LEBANESE PM: NO NEED FOR AN ESCALATION
London, Berlin condemn Hezbollah tunnels, back Israeli border operation
Diplomats for European nations say Lebanese terror group showing ‘blatant disregard’ for UN resolutions in its ‘aggressive behavior’ along Israel’s northern frontier
British and German diplomats on Wednesday backed Israel’s right to combat Hezbollah tunnels dug beneath its northern border and strongly condemned the Lebanese terror group for its actions.
Alistair Burt, British Minister of State for the Middle East, said Hezbollah actions were “a blatant disregard of UN resolutions, threatening Israel and Lebanon’s stability.”
The statements joined those of US National Security Adviser John Bolton who on Tuesday expressed “strong support” for Israel’s “efforts to defend its sovereignty.”
The Israeli army on Tuesday launched Operation Northern Shield to find and destroy what Israel says are cross-border tunnels planned for use by Hezbollah to attack the country and perhaps launch a full-scale war.
At a regularly scheduled meeting with peacekeepers and representatives from the Lebanese Armed Forces, Israeli officers “presented the uncovered Hezbollah attack tunnel that had been dug from Lebanon to Israel,” a statement from the Israeli military said, without providing details.
“The IDF expressed its protest to the serious violation of Israeli territory and UN Resolution 1701,” the statement said referring to the 2006 UN Security Council resolution calling for Hezbollah to withdraw from southern Lebanon following the Second Lebanon War, the last major conflict between the IDF and the Iran-backed Hezbollah terror group.
The statement came after Lebanese parliament speaker Nabih Berri, a Hezbollah ally, said earlier that the Israeli army offered no “coordinates or information” about the tunnels during the talks, according to Lebanon’s National News Agency.
Berri and others in Lebanon have questioned the authenticity of the IDF’s claims about attack tunnels leading into Israeli territory, while Hezbollah has remained silent.
However, Lebanese Prime Minister Said Hariri said that his country was not seeking an escalation.
Lebanon does not want an escalation and is seeking to maintain calm with “all international and friendly parties concerned,” Hariri said in a statement from his office, without directly referring to the tunnels .
The United Nations Interim Force in Lebanon (UNIFIL) said Wednesday it will send a team to Israel to “ascertain facts” and called for full access to all locations along the border. According to Israel’s Hadashot news, some UNIFIL personnel were shown the Israeli side of the tunnel.
Speaking to UN Secretary-General Antonio Guterres by phone, Netanyahu Wednesday urged international condemnation of Hezbollah and more sanctions against the Iran-backed terror group, calling it a “flagrant violation of Israeli sovereignty” and “an additional part of Iran’s aggression in the region.”
Netanyahu “said that he expects the UN to strongly condemn the violation of Israel’s sovereignty,” a statement from the Prime Minister’s Office read. “The prime minister also told the UN secretary-general that the international community must join in the demand to impose increased sanctions on Hezbollah in the wake of the events.”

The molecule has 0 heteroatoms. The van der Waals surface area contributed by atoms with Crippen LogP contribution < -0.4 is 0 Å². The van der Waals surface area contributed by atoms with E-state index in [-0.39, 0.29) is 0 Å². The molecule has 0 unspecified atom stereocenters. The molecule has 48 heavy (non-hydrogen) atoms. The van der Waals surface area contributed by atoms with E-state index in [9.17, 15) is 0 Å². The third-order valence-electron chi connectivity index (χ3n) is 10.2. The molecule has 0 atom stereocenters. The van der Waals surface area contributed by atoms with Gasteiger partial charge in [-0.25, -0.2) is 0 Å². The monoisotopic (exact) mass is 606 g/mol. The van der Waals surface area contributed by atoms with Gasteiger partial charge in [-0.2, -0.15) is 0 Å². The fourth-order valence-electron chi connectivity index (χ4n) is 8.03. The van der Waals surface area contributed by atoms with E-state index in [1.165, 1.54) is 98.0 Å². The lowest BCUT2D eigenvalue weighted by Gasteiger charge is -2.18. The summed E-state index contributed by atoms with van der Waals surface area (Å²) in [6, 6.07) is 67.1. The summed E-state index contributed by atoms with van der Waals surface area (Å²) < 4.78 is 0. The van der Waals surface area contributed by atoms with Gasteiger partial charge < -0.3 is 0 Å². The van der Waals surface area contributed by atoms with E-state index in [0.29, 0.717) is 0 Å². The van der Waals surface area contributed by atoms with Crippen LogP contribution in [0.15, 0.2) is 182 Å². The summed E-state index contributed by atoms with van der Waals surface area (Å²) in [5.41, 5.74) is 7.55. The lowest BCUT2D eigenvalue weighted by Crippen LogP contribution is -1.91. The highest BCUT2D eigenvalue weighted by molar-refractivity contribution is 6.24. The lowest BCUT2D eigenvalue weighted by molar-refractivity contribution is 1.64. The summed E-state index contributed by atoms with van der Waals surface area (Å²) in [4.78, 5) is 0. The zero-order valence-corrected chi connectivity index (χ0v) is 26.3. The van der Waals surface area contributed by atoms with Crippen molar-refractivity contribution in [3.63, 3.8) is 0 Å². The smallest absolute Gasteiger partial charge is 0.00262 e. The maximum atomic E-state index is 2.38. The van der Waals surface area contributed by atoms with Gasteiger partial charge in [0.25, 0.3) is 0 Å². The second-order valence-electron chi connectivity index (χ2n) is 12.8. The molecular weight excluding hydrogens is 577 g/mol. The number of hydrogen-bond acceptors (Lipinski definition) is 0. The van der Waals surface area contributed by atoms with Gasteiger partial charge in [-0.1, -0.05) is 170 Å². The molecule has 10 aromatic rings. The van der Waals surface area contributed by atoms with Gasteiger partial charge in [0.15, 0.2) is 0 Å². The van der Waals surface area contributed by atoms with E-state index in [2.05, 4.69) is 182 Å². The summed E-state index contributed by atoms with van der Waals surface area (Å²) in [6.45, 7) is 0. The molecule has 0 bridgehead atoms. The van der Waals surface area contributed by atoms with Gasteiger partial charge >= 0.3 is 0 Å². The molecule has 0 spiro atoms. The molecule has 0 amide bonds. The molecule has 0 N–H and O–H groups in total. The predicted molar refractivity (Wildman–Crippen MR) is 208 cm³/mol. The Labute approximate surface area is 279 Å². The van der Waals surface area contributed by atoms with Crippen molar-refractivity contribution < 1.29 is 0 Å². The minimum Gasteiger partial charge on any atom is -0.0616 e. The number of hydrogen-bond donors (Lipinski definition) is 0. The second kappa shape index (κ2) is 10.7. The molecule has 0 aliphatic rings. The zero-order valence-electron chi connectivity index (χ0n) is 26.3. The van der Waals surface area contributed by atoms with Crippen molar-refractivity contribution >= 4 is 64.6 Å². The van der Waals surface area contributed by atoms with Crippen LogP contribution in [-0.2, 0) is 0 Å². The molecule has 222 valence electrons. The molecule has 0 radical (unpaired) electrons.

There was no comment from Guterres’s office.
Israel has long been critical of what it describes as UNIFIL’s failure to rein in the powerful Iran-backed Hezbollah terrorist group, which the IDF says maintains a large arsenal in the area despite Resolution 1701.
The US has already imposed some sanctions on Hezbollah and its affiliates. Other Western nations have made moves to impose sanctions and restrictions against the organization, which is part of the Lebanese government, though most measures differentiate between the group’s political and armed wings.
According to the IDF, the tunnel found Tuesday originated in the Lebanese village of Kafr Kila, near the Israeli border, and was approximately 200 meters (650 feet) long. It was dug some 25 meters (80 feet) below ground and was approximately two meters (six feet) tall by two meters (six feet) wide, which would easily make it large enough for heavily armed infantry to pass through it.
The IDF said the tunnel, which extended some 40 meters into Israel, was the “first of what are sure to be many” attack tunnels dug by Hezbollah across the border discovered as part of the newly launched operation.
In addition to images from inside the tunnel the IDF also provided footage, taken by an army robot which surprised two Hezbollah operatives who were inside the passage at the time.
Lebanese TV Wednesday aired footage of a chicken coop that it said was the building where the tunnel allegedly originated.
IDF Chief of Staff Gadi Eisenkott said Tuesday that the army “is in possession of” Hezbollah’s tunnel plan.
Hadashot TV said Wednesday that the IDF tackled the tunnel heading to Metulla first, because it was being dug toward a residential area, while other tunnels are heading to army positions.
The military operation is expected to last several weeks and is being led by the head of the IDF Northern Command Maj. Gen. Yoel Strick, army officials have said. The army said the Hezbollah tunnels are not yet operational and do not present an immediate threat to Israelis.
Source: The Times of Israel